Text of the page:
Mohammed Khaïr-Eddine was born in 1941 near Tafraout, Southern Morocco, of Berber heritage. One of the major Francophone avant-garde poets of his generation, he is especially well-renowned for his “guerrilla linguistic,” an incendiary, Surrealist-inspired, insurrectionary style of writing. Agadir, his first full-length work, won the Jean Cocteau “Enfants terribles” prize in 1968 and was followed by numerous works of prose, poetry, and drama, including Corps négatif suivi de Histoire d’un bon dieu (1968), Soleil arachnide (1969) Moi, l’aigre (1970), Le Déterreur (1973), Une odeur de mantèque (1976), and Résurrection des fleurs sauvages (1981). One of the co-founders (with Abdellatif Laâbi) of the magazine Anfas/Souffles(Breaths), he lived in self-exile in France from 1965, returning to Morocco only in 1979. He died in Rabat on November 18, 1995, Independence Day in Morocco.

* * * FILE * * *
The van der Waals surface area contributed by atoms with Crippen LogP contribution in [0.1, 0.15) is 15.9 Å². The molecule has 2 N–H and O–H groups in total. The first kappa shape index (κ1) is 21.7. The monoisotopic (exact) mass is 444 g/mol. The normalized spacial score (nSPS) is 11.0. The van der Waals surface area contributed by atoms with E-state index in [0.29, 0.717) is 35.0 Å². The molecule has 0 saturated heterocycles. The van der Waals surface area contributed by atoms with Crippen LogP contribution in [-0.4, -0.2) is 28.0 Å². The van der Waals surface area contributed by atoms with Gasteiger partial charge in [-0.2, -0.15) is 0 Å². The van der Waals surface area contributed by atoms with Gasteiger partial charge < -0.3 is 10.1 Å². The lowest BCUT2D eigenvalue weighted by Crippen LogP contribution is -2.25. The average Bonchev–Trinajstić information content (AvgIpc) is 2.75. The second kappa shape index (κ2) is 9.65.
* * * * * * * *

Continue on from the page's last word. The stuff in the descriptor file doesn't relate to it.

Khaïr-Eddine’s works are characterized by a poetics of violence against all established orders from language to religion and morality. He angrily revolted against the three patriarchs dominating the Moroccan society: God, the king, and the father. His father’s repudiation of his mother provoked the anger and bitterness towards the father and tangible in his works. His subversive and iconoclastic writings are also directed towards traditional literary models whose respect for chronology, accuracy, and punctuation he regards with disdain and virulently attacks, calling his writing “guerilla linguistique” that challenges the hegemony of French language. Exile, wandering, and a propensity to explore dream states predominate as well in his works, illustrating the influence of the French surrealists on Khaïr-Eddine’s writing.Khaïr-Eddine conceives of writing as a space of experimentation, “a social, political and psychoanalytical investigation that heralds the primacy of the image over meaning” and positions the poet as the social and political critic.